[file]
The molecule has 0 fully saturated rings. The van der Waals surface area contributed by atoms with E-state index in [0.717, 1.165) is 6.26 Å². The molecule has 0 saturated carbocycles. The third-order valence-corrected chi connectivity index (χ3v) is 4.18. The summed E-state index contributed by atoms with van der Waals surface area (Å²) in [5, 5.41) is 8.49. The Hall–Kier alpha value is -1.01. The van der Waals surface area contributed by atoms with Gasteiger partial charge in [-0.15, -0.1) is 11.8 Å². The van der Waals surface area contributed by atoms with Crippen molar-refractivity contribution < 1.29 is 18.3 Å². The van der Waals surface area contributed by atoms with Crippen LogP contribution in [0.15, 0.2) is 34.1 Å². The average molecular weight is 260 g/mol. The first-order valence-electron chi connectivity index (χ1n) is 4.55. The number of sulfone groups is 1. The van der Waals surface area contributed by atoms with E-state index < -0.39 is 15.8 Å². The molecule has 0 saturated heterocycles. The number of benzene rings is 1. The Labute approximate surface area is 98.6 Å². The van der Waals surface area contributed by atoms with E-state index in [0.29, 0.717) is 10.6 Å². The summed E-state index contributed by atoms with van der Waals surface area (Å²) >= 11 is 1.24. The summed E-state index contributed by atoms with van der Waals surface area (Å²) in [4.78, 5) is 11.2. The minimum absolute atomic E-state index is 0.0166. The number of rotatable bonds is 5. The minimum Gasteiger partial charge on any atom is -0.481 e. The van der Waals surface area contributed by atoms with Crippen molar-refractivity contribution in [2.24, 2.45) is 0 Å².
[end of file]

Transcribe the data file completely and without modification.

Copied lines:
The molecule has 0 fully saturated rings. The van der Waals surface area contributed by atoms with E-state index in [0.717, 1.165) is 6.26 Å². The molecule has 0 saturated carbocycles. The third-order valence-corrected chi connectivity index (χ3v) is 4.18. The summed E-state index contributed by atoms with van der Waals surface area (Å²) in [5, 5.41) is 8.49. The Hall–Kier alpha value is -1.01. The van der Waals surface area contributed by atoms with Gasteiger partial charge in [-0.15, -0.1) is 11.8 Å². The van der Waals surface area contributed by atoms with Crippen molar-refractivity contribution < 1.29 is 18.3 Å². The van der Waals surface area contributed by atoms with Crippen LogP contribution in [0.15, 0.2) is 34.1 Å². The average molecular weight is 260 g/mol. The first-order valence-electron chi connectivity index (χ1n) is 4.55. The number of sulfone groups is 1. The van der Waals surface area contributed by atoms with E-state index < -0.39 is 15.8 Å². The molecule has 0 saturated heterocycles. The number of benzene rings is 1. The Labute approximate surface area is 98.6 Å². The van der Waals surface area contributed by atoms with E-state index in [0.29, 0.717) is 10.6 Å². The summed E-state index contributed by atoms with van der Waals surface area (Å²) >= 11 is 1.24. The summed E-state index contributed by atoms with van der Waals surface area (Å²) in [4.78, 5) is 11.2. The minimum absolute atomic E-state index is 0.0166. The number of rotatable bonds is 5. The minimum Gasteiger partial charge on any atom is -0.481 e. The van der Waals surface area contributed by atoms with Crippen molar-refractivity contribution in [2.24, 2.45) is 0 Å².